Improve Patient Satisfaction
Put Yourself in your Patient’s Shoes
When was the last time you—or a “mystery shopper”—walked in your practice’s front door and saw your medical practice the way your patients do? What do they hear when they phone? You may be surprised. I have seen things as simple as a sign in the bathroom that says the bathroom is cleaned every hour, but the patient sees the wastepaper basket overflowing. Also consider how your staff dresses. You may wish to set a professional dress code to avoid conflicts. And consider having everyone—from the receptionist to the doctors— wear name tags. Think of everybody in a physician’s office as a cast member in the play that should be called ‘The 5-star Practice.’
Update your Website
First, make sure your medical practice has a website and that it isn’t just an electronic version of your brochure. Nowadays, patients expect more. The website should be judged by consumer standards, not medical standards i.e Why can I send an e-mail to Amazon.com, but [not] to my doctor? Setting up a website is one of the easiest and cheapest improvements you can make. Putting information online can prompt an office to think—or rethink—about important issues such as medical practice hours. It’s also an early “easy win”—giving staff who are reluctant to set in motion changes an incentive to make more difficult changes.
Clean and Update your Medical Practice
Update your office’s décor, and most importantly, make sure it’s spotless. Worn furnishings, like outdated hardware and antiquated software, send a message to patients. Battered chairs, frayed carpet, and chipped paint communicate that you are not current with the times. The office doesn’t have to be fancy, but it needs to be well kept. Patient satisfaction surveys show that the state of the office does matter. If the office is disheveled, patients are going to think that you don’t pay attention, that you just don’t care, and that you are not up to date on treatments. Patients may extrapolate from what they see to the quality of care they’re going to receive. If there is 3-star housekeeping, probably there are 3-star medical records, phone answering, and follow-up. You get the idea.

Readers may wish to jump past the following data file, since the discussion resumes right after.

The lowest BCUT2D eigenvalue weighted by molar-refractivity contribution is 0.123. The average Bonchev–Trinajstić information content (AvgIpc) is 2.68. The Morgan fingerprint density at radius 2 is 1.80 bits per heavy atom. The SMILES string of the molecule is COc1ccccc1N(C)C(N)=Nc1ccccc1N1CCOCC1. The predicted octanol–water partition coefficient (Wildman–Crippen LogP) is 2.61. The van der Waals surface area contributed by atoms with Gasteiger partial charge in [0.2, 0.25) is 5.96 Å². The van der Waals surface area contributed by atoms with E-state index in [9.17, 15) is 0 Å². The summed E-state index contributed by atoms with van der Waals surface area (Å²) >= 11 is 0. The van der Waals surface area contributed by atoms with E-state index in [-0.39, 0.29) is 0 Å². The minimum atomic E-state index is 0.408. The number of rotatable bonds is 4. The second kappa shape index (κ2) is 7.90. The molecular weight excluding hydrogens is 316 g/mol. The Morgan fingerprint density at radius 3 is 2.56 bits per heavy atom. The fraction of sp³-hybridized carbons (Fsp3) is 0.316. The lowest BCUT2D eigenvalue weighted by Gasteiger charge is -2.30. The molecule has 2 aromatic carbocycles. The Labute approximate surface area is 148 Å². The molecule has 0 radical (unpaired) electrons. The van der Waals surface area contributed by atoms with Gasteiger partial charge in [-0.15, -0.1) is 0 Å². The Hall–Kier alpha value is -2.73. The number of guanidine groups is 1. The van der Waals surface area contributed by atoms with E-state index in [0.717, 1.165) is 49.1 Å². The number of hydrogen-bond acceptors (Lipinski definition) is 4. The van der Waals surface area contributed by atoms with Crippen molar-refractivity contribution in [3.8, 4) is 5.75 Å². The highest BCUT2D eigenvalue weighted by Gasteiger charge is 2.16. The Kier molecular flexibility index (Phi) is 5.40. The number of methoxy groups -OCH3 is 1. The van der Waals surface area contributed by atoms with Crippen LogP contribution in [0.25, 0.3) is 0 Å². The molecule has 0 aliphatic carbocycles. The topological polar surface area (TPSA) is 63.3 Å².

Assemble a Medical Practice team
Believe it or not, at times patients prefer to talk to nurses or medical assistants, particularly to triage their problem or to get educational information. These staff members should be reaching out regularly to your patients with chronic, hard-to-manage problems to ensure they are managed well between visits. One of the best ways to use staff is to “streamline things.” The team can help set things up ahead of time so that both the physician and the patient can make the most of the time together. Staff behavior can have an impact on the team – If the person working at the front desk is crabby, sometimes patients will look beyond that because they care about their doctor, but the doctor probably has to work harder to overcome that. And that won’t make a medical practice exceptional.